- Massage: Massage releases endorphins, which help induce relaxation, relieve pain and reduce levels of stress chemicals such as cortisol and noradrenaline.
- Acupuncture: Researchers concluded that acupuncture has a definite effect in reducing chronic pain such as back pain and headaches — more so than standard pain treatment.26
References: see below.
About the author:
Born and raised in the inner city of Chicago, IL, Dr. Joseph Mercola is an osteopathic physician trained in both traditional and natural medicine. Board-certified in family medicine, Dr. Mercola served as the chairman of the family medicine department at St. Alexius Medical Center for five years, and in 2012 was granted fellowship status by the American College of Nutrition (ACN).
While in practice in the late 80s, Dr. Mercola realized the drugs he was prescribing to chronically ill patients were not working. By the early 90s, he began exploring the world of natural medicine, and soon changed the way he practiced medicine.
In 1997 Dr. Mercola founded Mercola.com, which is now routinely among the top 10 health sites on the internet. His passion is to transform the traditional medical paradigm in the United States. “The existing medical establishment is responsible for killing and permanently injuring millions of Americans… You want practical health solutions without the hype, and that’s what I offer.”
Recommended articles by Dr. Joseph Mercola:
- How LED Lighting May Compromise Your Health
- Essential Oils Can Help Ease Symptoms of ADHD
- Medical Errors: Still the Third Leading Cause of Death
- Plants Are Smarter Than You Think
- Photobiology: How Therapeutic Use of Full-Spectrum Light Can Improve Your Health
- Scientific Links Between Processed Foods and Depression
- How Sugar Harms Your Brain Health and Drives Alzheimer’s Epidemic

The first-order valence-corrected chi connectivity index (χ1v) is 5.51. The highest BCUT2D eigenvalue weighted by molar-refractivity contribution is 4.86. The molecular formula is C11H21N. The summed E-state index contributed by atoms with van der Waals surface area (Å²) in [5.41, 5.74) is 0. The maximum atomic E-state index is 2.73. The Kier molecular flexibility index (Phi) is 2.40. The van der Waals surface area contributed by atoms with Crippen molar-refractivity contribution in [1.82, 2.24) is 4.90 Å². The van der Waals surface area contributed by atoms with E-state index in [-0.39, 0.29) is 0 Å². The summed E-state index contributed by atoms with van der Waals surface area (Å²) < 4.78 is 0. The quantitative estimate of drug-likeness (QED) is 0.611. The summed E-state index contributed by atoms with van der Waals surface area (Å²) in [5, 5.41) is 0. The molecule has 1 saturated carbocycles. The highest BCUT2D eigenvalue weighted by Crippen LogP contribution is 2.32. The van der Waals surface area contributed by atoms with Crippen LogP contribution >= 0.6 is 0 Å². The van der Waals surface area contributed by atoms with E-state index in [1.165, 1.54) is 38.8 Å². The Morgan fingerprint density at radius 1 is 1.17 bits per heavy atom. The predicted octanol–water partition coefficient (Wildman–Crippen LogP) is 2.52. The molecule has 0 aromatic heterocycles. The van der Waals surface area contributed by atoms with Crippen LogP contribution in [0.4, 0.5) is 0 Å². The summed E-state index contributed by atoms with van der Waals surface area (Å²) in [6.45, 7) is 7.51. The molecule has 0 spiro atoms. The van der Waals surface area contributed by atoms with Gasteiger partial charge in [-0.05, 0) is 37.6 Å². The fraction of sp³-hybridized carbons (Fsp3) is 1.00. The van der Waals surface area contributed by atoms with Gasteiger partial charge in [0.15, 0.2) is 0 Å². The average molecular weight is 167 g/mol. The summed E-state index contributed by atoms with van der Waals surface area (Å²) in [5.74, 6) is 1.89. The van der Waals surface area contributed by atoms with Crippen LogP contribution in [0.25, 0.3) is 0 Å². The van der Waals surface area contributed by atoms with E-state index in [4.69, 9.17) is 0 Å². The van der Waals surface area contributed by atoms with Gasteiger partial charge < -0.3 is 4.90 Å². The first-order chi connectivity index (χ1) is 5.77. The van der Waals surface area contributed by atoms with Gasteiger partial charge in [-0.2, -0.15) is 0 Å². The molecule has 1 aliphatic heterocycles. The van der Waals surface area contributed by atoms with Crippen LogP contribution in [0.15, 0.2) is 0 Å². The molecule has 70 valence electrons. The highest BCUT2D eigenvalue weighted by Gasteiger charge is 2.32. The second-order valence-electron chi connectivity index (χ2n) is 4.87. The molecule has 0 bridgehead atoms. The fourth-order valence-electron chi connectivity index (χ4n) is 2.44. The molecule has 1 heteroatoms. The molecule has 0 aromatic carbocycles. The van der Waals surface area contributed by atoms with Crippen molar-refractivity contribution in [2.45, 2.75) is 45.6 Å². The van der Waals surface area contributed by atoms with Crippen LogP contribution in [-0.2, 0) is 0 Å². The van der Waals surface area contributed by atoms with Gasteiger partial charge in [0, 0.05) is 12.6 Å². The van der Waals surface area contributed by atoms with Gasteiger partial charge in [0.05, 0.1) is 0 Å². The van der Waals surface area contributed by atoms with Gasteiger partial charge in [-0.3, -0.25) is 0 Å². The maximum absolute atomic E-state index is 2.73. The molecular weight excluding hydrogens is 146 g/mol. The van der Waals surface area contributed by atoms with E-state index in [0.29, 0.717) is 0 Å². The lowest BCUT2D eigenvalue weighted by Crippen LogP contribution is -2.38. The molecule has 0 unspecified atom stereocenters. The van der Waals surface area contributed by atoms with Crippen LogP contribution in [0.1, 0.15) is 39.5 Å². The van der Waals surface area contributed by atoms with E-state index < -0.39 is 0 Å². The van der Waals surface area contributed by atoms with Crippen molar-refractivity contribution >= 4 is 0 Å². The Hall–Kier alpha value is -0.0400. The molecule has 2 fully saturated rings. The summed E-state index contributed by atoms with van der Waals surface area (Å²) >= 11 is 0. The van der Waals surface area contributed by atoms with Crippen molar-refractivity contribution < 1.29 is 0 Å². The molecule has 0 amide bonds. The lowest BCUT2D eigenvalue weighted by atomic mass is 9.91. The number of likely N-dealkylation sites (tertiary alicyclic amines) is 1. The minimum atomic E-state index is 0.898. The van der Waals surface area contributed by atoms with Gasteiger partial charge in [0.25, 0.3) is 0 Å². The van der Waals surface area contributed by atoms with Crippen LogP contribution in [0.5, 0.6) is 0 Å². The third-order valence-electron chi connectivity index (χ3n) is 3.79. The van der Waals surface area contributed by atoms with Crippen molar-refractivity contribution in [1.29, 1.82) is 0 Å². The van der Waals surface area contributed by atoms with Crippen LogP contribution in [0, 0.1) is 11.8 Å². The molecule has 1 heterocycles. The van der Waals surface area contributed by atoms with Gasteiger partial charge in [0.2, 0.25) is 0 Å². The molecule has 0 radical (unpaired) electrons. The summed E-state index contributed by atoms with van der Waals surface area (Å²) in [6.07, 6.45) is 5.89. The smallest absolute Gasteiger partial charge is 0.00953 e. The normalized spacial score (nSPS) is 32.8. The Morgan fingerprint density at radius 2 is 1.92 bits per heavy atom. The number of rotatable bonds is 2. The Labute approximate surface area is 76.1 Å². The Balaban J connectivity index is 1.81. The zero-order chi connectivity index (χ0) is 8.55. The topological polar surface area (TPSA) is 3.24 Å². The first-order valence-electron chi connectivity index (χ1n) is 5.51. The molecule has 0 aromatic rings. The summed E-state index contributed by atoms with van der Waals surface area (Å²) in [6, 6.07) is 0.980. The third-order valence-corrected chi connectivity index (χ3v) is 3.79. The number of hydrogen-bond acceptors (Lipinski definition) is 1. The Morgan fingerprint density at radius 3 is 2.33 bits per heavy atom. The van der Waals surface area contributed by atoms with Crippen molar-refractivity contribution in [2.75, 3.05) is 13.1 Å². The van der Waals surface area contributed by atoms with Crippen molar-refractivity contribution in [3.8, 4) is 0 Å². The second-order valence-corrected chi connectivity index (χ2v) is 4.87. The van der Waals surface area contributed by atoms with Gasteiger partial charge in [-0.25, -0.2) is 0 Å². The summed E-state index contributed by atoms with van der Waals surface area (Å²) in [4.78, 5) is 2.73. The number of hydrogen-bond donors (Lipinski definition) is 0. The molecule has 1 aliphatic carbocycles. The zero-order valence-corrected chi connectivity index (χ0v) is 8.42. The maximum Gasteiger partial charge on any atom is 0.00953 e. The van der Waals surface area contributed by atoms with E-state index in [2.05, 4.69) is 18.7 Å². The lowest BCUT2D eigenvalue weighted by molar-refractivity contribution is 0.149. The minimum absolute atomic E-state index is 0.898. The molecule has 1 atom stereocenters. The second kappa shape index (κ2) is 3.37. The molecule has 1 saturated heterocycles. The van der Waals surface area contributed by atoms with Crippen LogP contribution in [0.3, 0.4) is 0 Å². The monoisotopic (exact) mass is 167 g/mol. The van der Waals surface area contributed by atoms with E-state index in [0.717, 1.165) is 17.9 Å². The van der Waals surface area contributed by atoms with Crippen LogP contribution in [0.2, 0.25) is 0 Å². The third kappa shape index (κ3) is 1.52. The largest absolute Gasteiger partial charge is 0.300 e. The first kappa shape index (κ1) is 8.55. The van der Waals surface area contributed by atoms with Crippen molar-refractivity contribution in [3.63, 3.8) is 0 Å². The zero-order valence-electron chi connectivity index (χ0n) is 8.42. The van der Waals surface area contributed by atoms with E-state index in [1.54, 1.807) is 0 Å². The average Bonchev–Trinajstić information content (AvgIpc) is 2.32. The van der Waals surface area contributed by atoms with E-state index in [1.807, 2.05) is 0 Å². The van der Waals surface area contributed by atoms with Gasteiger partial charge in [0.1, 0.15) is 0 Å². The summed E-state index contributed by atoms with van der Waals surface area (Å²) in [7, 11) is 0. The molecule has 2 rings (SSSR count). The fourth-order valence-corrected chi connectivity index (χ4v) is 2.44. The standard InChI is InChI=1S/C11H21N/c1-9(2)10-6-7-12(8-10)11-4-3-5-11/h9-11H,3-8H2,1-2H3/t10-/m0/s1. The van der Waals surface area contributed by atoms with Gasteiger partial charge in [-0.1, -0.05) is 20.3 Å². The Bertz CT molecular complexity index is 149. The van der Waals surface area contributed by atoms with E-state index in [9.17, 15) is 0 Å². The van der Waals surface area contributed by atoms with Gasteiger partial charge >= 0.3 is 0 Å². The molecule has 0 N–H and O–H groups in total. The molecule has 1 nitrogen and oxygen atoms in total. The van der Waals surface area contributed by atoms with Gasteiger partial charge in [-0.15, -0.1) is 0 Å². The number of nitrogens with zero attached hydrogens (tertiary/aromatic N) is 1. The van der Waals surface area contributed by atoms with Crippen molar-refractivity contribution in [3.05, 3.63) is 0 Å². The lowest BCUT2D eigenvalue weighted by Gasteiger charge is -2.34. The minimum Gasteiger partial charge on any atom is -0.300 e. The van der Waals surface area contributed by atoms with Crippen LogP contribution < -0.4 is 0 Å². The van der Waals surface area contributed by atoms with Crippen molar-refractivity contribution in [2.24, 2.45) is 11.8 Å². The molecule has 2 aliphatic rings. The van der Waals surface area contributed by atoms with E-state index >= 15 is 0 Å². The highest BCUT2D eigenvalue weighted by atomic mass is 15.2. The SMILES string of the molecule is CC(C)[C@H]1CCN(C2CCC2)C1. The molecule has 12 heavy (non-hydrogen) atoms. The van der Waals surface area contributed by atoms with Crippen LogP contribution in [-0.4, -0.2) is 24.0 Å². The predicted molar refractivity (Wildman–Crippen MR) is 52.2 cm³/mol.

- The Health Benefits of Intermittent Fasting
- Can a Hug a Day Keep Infection Away?
- The Magic Healing Power of Mushrooms
- Battered Bees and the Threat to Our Food Supply
- The Science of Healing Thoughts
- Life Expectancy Projected to Soar — Except in the U.S.
- Evidence EPA Colluded with Monsanto to Cover-Up Glyphosate/Cancer Link
Sources and references:
- 1, 2 U.S. CDC, Injury Prevention & Control: Opioid Overdose
- 3, 4, 5 CBS News March 14, 2017
- 6 U.S. CDC, Prescription Opioids, About
- 7 U.S. CDC Prescription Opioids, Addiction and Overdose
- 8 National Safety Council 2017, How the Prescription Drug Crisis is Impacting American Employers
- 9, 10 National Safety Council March 9, 2017
- 11, 12 The Washington Post March 7, 2017
- 13 STAT June 23, 2016
- 14 Charleston Gazette-Mail December 17, 2016
- 15 The Washington Post March 1, 2017
- 16 The Baltimore Sun February 25, 2017
- 17 Obstet Gynecol. 2017 Mar;129(3):431-437.
- 18 Am J Obstet Gynecol. 2016 Sep;215(3):353.e1-353.e18.
- 19 Pediatrics February 2017
- 20 Forbes February 24, 2017
- 21 Reuters February 24, 2017
- 22 U.S. CDC, What is Fentanyl?
- 23 The Science Times February 22, 2017
- 24 Springerplus. 2013; 2: 56.
- 25 Annals of Internal Medicine January 3, 2012 vol. 156 no. 1 Part 1 1-10
- 26 Archives of Internal Medicine 2012 Sep 10:1-10 [Epub ahead of print]